Family NY and PlayLab, Inc. brought to you by Gensler, along with Primer Grey and Thirty Magazines. Event sponsor Contemporary Arts Museum Houston.
As an architect — and perhaps this will resonate with designers of all types — it’s amazing how many times I get asked when meeting someone for the first time “Oh, what kind of architecture do you do?”
The short answer is really easy give, but never the answer I like giving. It just seems so finite to answer that question with one or two words when design encompasses so much. Archie Lee Coates IV of PlayLab and Dong-Ping Wong of Family were able to answer that question of “what they do” in a seemingly oversimplified but super specific way. They simply want to design buildings (and record labels/stores/concerts/books/bridges/pools/etc) to make things better. To Archie and Dong, design isn’t about the typology but about the resulting experience, which really just gets back to the innate meaning of what it means to be a designer. We makes experiences for people (visual, spatial, acoustic, tactile, whatever), why not just assume that these experiences can always be better, and better them?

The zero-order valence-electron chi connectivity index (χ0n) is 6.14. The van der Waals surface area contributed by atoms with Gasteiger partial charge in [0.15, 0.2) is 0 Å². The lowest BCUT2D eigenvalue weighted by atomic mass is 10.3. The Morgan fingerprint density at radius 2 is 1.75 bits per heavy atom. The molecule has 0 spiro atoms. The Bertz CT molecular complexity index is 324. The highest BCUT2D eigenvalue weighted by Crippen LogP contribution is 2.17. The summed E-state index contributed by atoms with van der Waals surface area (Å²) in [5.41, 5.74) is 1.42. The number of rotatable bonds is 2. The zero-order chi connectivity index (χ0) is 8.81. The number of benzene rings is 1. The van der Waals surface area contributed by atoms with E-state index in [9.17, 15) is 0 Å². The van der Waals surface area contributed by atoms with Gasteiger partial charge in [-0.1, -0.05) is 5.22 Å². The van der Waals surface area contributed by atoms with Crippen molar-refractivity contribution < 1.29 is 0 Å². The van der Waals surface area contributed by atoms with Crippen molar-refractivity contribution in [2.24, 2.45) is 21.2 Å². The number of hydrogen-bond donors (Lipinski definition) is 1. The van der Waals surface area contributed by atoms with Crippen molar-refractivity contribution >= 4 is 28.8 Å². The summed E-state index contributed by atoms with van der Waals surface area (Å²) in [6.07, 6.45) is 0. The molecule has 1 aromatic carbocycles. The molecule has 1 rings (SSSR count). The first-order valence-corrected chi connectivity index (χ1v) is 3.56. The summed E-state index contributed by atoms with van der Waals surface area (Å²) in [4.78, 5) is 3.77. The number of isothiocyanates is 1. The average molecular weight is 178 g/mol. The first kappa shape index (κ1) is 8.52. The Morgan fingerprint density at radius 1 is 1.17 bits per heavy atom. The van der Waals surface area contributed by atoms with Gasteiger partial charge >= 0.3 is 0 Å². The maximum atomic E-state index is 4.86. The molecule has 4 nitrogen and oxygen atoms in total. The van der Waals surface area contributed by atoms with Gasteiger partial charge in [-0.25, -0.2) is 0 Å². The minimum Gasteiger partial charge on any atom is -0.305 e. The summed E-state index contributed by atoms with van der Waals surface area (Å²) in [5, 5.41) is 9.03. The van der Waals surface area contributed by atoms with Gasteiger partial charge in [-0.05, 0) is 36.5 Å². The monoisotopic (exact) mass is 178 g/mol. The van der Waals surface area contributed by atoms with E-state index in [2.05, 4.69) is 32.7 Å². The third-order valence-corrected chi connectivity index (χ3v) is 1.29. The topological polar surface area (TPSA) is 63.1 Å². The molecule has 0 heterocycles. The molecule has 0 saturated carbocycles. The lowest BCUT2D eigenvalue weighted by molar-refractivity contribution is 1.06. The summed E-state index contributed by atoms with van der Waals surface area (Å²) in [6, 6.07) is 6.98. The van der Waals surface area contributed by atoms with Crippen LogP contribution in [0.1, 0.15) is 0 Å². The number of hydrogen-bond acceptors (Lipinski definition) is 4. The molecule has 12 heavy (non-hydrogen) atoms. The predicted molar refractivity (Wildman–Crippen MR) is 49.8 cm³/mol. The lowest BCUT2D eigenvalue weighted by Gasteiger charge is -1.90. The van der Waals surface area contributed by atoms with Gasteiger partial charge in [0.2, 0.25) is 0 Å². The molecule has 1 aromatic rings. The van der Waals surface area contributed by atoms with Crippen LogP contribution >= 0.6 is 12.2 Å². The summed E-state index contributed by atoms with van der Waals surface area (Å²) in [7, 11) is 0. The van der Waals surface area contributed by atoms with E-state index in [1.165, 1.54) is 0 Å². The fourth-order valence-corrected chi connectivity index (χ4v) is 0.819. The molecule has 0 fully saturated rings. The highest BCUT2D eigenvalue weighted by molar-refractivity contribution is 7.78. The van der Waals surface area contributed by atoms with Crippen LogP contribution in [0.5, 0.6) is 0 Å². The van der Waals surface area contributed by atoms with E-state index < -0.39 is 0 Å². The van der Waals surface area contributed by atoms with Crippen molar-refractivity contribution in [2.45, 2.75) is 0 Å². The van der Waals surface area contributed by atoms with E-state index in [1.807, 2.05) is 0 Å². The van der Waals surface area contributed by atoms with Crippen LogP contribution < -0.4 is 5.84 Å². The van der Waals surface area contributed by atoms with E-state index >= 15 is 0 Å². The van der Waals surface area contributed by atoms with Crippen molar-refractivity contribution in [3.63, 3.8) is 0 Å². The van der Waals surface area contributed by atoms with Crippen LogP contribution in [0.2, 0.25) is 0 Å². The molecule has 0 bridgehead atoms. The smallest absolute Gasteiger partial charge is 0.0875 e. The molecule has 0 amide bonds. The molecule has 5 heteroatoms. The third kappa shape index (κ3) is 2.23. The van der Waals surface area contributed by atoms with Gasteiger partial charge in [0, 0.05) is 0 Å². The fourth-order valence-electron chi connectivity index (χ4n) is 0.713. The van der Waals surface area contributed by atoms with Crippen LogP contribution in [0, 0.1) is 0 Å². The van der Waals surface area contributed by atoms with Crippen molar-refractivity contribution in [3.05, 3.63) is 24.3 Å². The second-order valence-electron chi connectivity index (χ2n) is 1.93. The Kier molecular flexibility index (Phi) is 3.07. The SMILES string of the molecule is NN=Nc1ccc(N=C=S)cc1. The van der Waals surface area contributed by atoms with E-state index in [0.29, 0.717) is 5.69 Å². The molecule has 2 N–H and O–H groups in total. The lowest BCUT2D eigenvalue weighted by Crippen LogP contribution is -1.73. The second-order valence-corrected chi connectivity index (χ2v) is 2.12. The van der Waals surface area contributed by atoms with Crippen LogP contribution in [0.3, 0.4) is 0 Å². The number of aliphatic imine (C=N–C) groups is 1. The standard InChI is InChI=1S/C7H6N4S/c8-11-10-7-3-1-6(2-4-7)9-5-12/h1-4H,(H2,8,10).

PlayLab and Family are examples of firms that epitomize that “dream” of young designers — you get out there, decide to just do it on your own, maybe you struggle for a bit, but the result is an innovative body of work that people support. As Archie and Dong told their stories, their drive and desire to just get shit done was palpable. Years of putting themselves out there, producing hundreds of ideas but only a fraction of them becoming a reality. That’s the nature of design itself: generating a mass of work for only an iota of it to be implemented.
The fact that their project Plus Pool is actually happening (and that it is generating a slew of technology that didn’t even exist until now) is amazing but has nothing to do with luck or chance. By focusing on their desire to “make things better” PlayLab and Family have been able to push through obstacle after obstacle. Archie and Dong can do this because they haven’t limited themselves to a “type” of design and are unabashed of any doubt or inexperience they might encounter. They embrace their own naiveté as they figure out how to make their ideas a reality.
Our guest writer for this event, Natalya Egon, is a designer practicing in Houston, TX where her freelance work aims to explore and challenge the physical via the phenomenological. Natalya is currently a designer at kinneymorrow architecture. Follow her on instagram.
View all the photos from this event on Flickr
Photos courtesy of Alex Barber, 2015